It’s hard to believe I’ve only been working in Carlsbad, New Mexico for three weeks as it’s gone by in a flash. My first week at the BLM here in Carlsbad was mostly spent training on things such as field safety when Hydrogen Sulfide is a fearsome risk and getting to know the lovely people in the office. While a lot of my days that first week were spent learning how not to die in a freak lightning storm, on Friday we got to go caving with Jim and Stan from the cave department. The BLM in Carlsbad not only has two CLM interns for the next five months, but also interns through a program called HACU who will be with us until August. Our caving experience was wild, and took us through relatively tall passages with breathtaking evidence of the water that flows through the caves at varying levels, to passes where we found ourselves on our hands and knees in the thickest of mud. At one point in the cave, we sat and turned off our headlamps to experience the total and complete darkness, which was incredibly peaceful though somewhat eerie. As we neared the exit, we found ourselves flat on our bellies in a very tight space, slowly attempting to exit the cave. Claustrophobia, spiders, crickets, an alarmed pack rat momma, and rapidly ensuing panic made for a very tense atmosphere as we waited for each person to wriggle out of the tiny opening that was the cave’s exit.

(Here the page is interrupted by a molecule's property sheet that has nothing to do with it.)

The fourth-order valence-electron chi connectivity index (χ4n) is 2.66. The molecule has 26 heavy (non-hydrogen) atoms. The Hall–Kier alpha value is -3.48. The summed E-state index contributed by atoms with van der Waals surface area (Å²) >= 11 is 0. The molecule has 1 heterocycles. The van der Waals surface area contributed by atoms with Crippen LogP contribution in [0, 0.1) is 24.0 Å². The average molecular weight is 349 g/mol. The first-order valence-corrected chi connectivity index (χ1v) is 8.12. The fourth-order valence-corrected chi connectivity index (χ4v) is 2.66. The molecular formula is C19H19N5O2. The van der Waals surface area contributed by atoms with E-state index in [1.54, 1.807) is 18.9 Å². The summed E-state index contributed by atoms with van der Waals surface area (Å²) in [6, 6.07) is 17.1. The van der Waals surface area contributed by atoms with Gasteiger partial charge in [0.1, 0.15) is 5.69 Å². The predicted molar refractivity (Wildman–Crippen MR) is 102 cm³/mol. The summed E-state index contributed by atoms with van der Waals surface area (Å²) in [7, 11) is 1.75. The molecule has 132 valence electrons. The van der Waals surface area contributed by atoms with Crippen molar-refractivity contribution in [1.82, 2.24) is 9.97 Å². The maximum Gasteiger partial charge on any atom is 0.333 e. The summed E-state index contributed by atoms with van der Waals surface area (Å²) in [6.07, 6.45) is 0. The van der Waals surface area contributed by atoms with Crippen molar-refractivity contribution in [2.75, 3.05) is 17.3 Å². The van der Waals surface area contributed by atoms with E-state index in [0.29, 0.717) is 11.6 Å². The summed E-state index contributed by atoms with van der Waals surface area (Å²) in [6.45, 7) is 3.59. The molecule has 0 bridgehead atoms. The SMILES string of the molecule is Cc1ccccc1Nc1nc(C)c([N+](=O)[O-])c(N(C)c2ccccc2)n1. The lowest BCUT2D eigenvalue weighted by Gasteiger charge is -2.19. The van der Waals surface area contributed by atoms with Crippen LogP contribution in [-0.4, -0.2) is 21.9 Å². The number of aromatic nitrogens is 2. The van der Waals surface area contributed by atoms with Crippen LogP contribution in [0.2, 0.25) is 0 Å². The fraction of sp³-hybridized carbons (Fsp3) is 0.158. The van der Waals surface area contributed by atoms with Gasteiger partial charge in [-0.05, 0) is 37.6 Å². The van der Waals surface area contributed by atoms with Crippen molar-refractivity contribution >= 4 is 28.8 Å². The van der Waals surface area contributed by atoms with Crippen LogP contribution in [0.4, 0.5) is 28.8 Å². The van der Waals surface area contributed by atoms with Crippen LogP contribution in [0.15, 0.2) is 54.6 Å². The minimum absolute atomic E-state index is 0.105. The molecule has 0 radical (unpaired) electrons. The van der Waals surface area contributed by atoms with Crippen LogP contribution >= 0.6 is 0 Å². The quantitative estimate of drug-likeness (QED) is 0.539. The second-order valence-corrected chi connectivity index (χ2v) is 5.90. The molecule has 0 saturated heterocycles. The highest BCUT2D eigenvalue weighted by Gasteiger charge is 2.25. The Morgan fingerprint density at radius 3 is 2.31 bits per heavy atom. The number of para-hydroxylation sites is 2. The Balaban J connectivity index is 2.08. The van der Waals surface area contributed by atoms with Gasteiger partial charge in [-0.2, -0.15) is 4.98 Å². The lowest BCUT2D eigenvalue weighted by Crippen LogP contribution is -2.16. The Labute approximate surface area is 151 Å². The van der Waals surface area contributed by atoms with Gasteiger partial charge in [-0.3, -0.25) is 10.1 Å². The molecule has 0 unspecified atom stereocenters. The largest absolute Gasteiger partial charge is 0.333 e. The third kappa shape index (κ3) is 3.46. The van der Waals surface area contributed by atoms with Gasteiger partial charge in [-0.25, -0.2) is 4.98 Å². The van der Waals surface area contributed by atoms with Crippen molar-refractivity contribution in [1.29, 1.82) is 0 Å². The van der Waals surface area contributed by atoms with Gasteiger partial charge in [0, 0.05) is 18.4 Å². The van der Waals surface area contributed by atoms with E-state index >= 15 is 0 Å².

After an eventful Friday in the field, it was time to head off to Chicago for the training workshop. Being surrounded by so many other plant and wildlife enthusiasts was very refreshing, as was a break from the 100 degree desert weather back in Carlsbad. The Chicago Botanic Garden provided a labyrinth of botanical beauty to discover, from a tiny model railroad garden to a captivating butterfly garden.
Before I knew it, it was time to say goodbye to Chicago and return to the desert. The second week at the BLM allowed for more field excursions, this time with visiting botanists and interns from Taos and Las Cruces. This allowed us to become familiar with many of the local plants, which I was largely unfamiliar with having moved to New Mexico from Tennessee. It also allowed us to visit future collection sites, collect vouchers for flowering target species, and note populations that were soon to be ready to have seed collected.
The most recent week here at the BLM concluded in completing our defensive driving course and taking the truck out in the field for the first time on our own. Our mentor, Johnny, made sure to teach us how to change a tire before letting us set off into the desert alone.
I’m very excited for my next week in Carlsbad, where we will be setting up pitfall traps to determine the absence/presence of lizard species in certain locations.
Meridith McClure- Carlsbad, New Mexico BLM